They often have lower rates than traditional brick-and-mortar institutions. When shopping around, make sure to ask each lender what kind of fees they charge (e.g. Origination fee, application fee, etc.) so there aren’t any surprises down the road.
As I mentioned, few lenders offer physician home loans. Therefore, don’t be surprised if a lender you speak to does not know what you are talking about.
3) Are Points Good – See If You Can Get A Lower Rate
Paying points on a mortgage can get you a lower interest rate. However, you have to make sure you are using them correctly so you can maximize your net wealth. Ask your lender for various point offers.
Then I highly recommend using FitBUX’s mortgage point calculator to figure out if you should use them or not. Points can literally save you $100,000s over the life of the mortgage if you use them correctly.
FAQs in Relation to Physician Home Loan
Do doctors get better mortgage rates?
The answer may vary depending on the financial institution, but in general, doctors do receive better mortgage rates than the average person.
One of the reasons for this is that lenders view physicians as low-risk borrowers because they have a stable income and employment.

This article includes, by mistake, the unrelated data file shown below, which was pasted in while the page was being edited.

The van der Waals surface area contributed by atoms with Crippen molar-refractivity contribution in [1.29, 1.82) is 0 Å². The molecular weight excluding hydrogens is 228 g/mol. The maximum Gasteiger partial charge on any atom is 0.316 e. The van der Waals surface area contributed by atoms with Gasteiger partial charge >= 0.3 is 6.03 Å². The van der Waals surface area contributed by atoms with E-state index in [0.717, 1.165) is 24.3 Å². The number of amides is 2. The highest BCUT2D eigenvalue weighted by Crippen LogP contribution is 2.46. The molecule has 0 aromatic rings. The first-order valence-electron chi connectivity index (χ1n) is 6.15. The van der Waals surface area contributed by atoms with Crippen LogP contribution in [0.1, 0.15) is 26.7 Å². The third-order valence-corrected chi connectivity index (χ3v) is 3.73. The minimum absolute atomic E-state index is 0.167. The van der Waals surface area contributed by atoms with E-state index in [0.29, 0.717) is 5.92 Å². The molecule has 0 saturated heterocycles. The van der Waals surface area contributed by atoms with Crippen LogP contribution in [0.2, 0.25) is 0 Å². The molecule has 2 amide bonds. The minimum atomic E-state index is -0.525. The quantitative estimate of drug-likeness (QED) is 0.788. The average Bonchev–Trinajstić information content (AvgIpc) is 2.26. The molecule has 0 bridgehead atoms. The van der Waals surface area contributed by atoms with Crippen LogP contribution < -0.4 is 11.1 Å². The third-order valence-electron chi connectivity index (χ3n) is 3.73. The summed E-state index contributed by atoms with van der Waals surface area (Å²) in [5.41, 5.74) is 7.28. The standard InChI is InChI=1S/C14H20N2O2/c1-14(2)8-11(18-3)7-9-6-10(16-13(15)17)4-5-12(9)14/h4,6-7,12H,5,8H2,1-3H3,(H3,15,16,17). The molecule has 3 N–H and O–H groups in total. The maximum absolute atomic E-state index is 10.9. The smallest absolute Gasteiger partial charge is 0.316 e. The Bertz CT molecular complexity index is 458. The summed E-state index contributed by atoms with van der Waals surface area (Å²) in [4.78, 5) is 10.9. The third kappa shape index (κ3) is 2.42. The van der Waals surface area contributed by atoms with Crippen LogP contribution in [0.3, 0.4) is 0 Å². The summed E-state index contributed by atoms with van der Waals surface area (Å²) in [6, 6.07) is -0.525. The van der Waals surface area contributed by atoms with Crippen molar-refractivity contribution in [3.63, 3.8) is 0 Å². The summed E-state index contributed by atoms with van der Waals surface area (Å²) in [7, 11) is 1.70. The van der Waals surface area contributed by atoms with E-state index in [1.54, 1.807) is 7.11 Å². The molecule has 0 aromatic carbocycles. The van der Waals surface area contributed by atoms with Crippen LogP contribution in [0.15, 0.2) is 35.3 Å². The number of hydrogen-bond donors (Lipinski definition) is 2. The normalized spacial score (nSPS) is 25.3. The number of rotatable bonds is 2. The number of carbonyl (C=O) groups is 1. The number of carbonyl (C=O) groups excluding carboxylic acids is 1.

Additionally, most doctors are able to make larger down payments on their homes than the average person, which further lowers their risk in the eyes of lenders.
What credit score is needed for a physician loan?
There is no one definitive answer to this question as credit requirements can vary depending on the lender. However, most physician loans typically require a minimum credit score of 680-700.
Do Physician loans have higher interest rates?
There is no definitive answer to this question as interest rates on physician loans can vary depending on the lender and other factors. However, some sources suggest that physician loans may have higher interest rates than conventional mortgages.
This is likely because physician loans are considered to be higher risk than other types of loans. As such, lenders may charge higher interest rates to offset this risk.
Ultimately, it is important to shop around and compare interest rates from different lenders before deciding on a loan.
Is a physician loan the same as a conventional loan?
A physician loan is typically offered by banks or lending institutions to physicians and other medical professionals with special terms and conditions.
These loans often have lower interest rates than conventional loans, and may also offer deferred payments or forgiveness of principal in certain cases.
Physician home loans offer some distinct advantages over traditional mortgages, but there are also some potential drawbacks to consider before taking out one of these loans.
If you’re looking for information on home ownership and fitting a home into your financial plan, then look no further! Our coaches and technology can provide you with all the resources you need to make informed decisions on your journey to financial freedom. Become a Member of FitBUX today to get started!
By Joseph Reinke, CFA